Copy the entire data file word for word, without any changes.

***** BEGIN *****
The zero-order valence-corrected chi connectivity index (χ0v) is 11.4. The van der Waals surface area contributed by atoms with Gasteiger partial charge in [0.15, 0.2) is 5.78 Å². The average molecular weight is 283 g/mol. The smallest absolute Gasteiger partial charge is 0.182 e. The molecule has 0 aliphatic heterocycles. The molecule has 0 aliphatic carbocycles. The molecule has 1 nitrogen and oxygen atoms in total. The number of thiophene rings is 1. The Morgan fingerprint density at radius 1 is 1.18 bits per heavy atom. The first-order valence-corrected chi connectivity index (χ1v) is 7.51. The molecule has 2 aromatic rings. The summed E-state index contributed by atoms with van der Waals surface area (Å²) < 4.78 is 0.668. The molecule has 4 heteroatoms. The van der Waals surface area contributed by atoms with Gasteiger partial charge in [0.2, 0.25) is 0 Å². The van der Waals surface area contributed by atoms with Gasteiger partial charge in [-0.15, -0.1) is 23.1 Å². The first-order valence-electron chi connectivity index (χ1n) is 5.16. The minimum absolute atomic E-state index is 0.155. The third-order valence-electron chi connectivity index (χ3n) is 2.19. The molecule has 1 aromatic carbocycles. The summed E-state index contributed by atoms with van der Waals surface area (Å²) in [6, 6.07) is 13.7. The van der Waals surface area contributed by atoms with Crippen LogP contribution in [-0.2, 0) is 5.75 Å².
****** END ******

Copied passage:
The zero-order valence-corrected chi connectivity index (χ0v) is 11.4. The van der Waals surface area contributed by atoms with Gasteiger partial charge in [0.15, 0.2) is 5.78 Å². The average molecular weight is 283 g/mol. The smallest absolute Gasteiger partial charge is 0.182 e. The molecule has 0 aliphatic heterocycles. The molecule has 0 aliphatic carbocycles. The molecule has 1 nitrogen and oxygen atoms in total. The number of thiophene rings is 1. The Morgan fingerprint density at radius 1 is 1.18 bits per heavy atom. The first-order valence-corrected chi connectivity index (χ1v) is 7.51. The molecule has 2 aromatic rings. The summed E-state index contributed by atoms with van der Waals surface area (Å²) < 4.78 is 0.668. The molecule has 4 heteroatoms. The van der Waals surface area contributed by atoms with Gasteiger partial charge in [0.2, 0.25) is 0 Å². The van der Waals surface area contributed by atoms with Gasteiger partial charge in [-0.15, -0.1) is 23.1 Å². The first-order valence-electron chi connectivity index (χ1n) is 5.16. The minimum absolute atomic E-state index is 0.155. The third-order valence-electron chi connectivity index (χ3n) is 2.19. The molecule has 1 aromatic carbocycles. The summed E-state index contributed by atoms with van der Waals surface area (Å²) in [6, 6.07) is 13.7. The van der Waals surface area contributed by atoms with Crippen LogP contribution in [-0.2, 0) is 5.75 Å².